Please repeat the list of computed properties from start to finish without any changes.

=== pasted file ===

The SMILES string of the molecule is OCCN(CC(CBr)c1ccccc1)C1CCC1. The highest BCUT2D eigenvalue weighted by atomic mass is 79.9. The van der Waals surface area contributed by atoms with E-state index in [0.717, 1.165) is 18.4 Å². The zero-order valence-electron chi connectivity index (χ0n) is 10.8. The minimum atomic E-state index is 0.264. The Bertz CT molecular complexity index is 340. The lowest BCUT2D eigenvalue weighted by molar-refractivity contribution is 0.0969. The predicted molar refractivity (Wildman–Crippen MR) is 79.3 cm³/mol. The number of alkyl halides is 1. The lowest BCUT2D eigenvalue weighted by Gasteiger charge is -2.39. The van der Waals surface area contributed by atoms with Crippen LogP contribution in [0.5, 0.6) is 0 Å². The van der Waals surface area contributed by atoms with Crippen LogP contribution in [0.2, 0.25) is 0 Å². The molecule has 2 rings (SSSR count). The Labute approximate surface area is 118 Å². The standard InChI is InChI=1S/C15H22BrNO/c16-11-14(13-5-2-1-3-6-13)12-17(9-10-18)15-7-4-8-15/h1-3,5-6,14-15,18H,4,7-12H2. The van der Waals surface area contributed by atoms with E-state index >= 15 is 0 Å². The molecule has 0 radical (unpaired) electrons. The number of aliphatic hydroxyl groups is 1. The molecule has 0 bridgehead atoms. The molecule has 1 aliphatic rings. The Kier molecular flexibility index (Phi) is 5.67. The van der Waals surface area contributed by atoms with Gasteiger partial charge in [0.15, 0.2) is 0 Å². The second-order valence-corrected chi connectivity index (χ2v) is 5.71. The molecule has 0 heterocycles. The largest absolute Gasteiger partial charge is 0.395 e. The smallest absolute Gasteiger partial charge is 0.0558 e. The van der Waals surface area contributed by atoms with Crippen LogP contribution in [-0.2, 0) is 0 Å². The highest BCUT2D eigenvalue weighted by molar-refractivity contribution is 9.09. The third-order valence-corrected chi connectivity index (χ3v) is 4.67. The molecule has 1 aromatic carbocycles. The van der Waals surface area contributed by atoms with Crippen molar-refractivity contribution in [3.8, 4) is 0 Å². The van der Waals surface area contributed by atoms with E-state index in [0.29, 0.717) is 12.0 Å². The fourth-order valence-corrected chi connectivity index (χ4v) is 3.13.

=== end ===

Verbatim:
The SMILES string of the molecule is OCCN(CC(CBr)c1ccccc1)C1CCC1. The highest BCUT2D eigenvalue weighted by atomic mass is 79.9. The van der Waals surface area contributed by atoms with E-state index in [0.717, 1.165) is 18.4 Å². The zero-order valence-electron chi connectivity index (χ0n) is 10.8. The minimum atomic E-state index is 0.264. The Bertz CT molecular complexity index is 340. The lowest BCUT2D eigenvalue weighted by molar-refractivity contribution is 0.0969. The predicted molar refractivity (Wildman–Crippen MR) is 79.3 cm³/mol. The number of alkyl halides is 1. The lowest BCUT2D eigenvalue weighted by Gasteiger charge is -2.39. The van der Waals surface area contributed by atoms with Crippen LogP contribution in [0.5, 0.6) is 0 Å². The van der Waals surface area contributed by atoms with Crippen LogP contribution in [0.2, 0.25) is 0 Å². The molecule has 2 rings (SSSR count). The Labute approximate surface area is 118 Å². The standard InChI is InChI=1S/C15H22BrNO/c16-11-14(13-5-2-1-3-6-13)12-17(9-10-18)15-7-4-8-15/h1-3,5-6,14-15,18H,4,7-12H2. The van der Waals surface area contributed by atoms with E-state index >= 15 is 0 Å². The molecule has 0 radical (unpaired) electrons. The number of aliphatic hydroxyl groups is 1. The molecule has 0 bridgehead atoms. The molecule has 1 aliphatic rings. The Kier molecular flexibility index (Phi) is 5.67. The van der Waals surface area contributed by atoms with Gasteiger partial charge in [0.15, 0.2) is 0 Å². The second-order valence-corrected chi connectivity index (χ2v) is 5.71. The molecule has 0 heterocycles. The largest absolute Gasteiger partial charge is 0.395 e. The smallest absolute Gasteiger partial charge is 0.0558 e. The van der Waals surface area contributed by atoms with Crippen LogP contribution in [-0.2, 0) is 0 Å². The highest BCUT2D eigenvalue weighted by molar-refractivity contribution is 9.09. The third-order valence-corrected chi connectivity index (χ3v) is 4.67. The molecule has 1 aromatic carbocycles. The van der Waals surface area contributed by atoms with Crippen molar-refractivity contribution in [3.8, 4) is 0 Å². The van der Waals surface area contributed by atoms with E-state index in [0.29, 0.717) is 12.0 Å². The fourth-order valence-corrected chi connectivity index (χ4v) is 3.13.